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Farsha was an idea in his mind when he was just 16. “I wrote in my diary ‘a place in the mountains like a cowboy’s house made of wood and a stable like a hut that operates only at night to the sound of music’. At the end, I wrote ‘fool,” knowing that this was a difficult dream to come true,” he said.

“My goal wasn’t about making money as much as it was about a journey in search of identity, taste, and belonging,” he added.

Suleiman grew fond of decoration due to the skills he learned at his church in Cairo’s Rod Al-Farag district. He used to go to the Red Sea Mountains where Farsha is now in his adolescent years when he was frustrated due to the failure of one of his projects.

“I would sit pensively looking at the sea and recall my aspirations. Then I thought about renting the place to set up a small Bedouin-style café. Together with a friend, Suleiman Ghabboush, and his son from Tor, we hired this place to serve tea and Arab coffee to our clients.”

“After Ghabboush went back home, I thought of styling the café differently. Realising the value of antiques, I decided to tour the country to collect everything old and precious as the theme of the new café. By the age of 25, I had visited many villages and acquired many works of art. It became a hobby, and every time I travel anywhere today, I go on a hunt to collect unique pieces.”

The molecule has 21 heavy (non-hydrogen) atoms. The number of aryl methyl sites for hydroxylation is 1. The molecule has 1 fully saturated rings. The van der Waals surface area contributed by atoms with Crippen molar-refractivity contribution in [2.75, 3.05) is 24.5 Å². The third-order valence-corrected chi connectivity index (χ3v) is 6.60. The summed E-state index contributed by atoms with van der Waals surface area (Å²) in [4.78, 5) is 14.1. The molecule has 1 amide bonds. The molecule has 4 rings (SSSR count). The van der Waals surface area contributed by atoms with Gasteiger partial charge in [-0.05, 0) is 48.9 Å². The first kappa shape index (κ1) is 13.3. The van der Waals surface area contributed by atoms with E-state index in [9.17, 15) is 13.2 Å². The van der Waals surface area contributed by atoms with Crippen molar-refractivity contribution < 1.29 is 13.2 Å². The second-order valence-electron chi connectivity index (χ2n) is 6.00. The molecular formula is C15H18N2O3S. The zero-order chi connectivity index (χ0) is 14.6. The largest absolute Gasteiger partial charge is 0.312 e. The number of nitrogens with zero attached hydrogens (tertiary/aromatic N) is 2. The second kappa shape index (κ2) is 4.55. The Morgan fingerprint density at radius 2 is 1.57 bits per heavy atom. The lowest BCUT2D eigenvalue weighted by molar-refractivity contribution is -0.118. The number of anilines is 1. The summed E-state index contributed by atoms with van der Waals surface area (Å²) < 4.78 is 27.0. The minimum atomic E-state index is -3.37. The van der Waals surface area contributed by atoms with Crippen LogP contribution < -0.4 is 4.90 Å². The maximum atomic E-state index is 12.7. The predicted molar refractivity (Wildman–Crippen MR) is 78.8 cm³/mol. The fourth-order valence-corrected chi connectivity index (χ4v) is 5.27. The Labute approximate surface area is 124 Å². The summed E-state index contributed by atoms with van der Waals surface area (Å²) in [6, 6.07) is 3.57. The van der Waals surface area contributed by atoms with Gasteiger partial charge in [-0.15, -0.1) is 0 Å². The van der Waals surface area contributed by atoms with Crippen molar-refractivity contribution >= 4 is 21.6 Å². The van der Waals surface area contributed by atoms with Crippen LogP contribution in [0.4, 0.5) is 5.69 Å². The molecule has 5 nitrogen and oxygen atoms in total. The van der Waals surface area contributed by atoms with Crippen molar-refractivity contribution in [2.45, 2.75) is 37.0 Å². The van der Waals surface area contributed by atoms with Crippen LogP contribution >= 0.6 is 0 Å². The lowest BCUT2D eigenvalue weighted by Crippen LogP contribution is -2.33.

Suleiman’s collection is very special. “If I see a nail on the ground, I immediately know where it comes from. This is because I designed and decorated the café myself, and as I did so I grew closer to nature, and we became friends,” he said. “My primary concern now is that visitors feel happy, enjoy the scenery, and the food and drinks served in the café.”

There is a small house covered with goat hair. “I bought the cover from a Bedouin lady in Rafah city,” Suleiman explains, adding that “I also collected trays of different shapes and sizes that double as tables in the café. These I bought from the countryside and re-forged at Am Mohamed’s workshop located in Jews’ Alley. When Am Mohamed died three years ago, I wanted to buy his tools and equipment from his heirs, but they refused unfortunately.”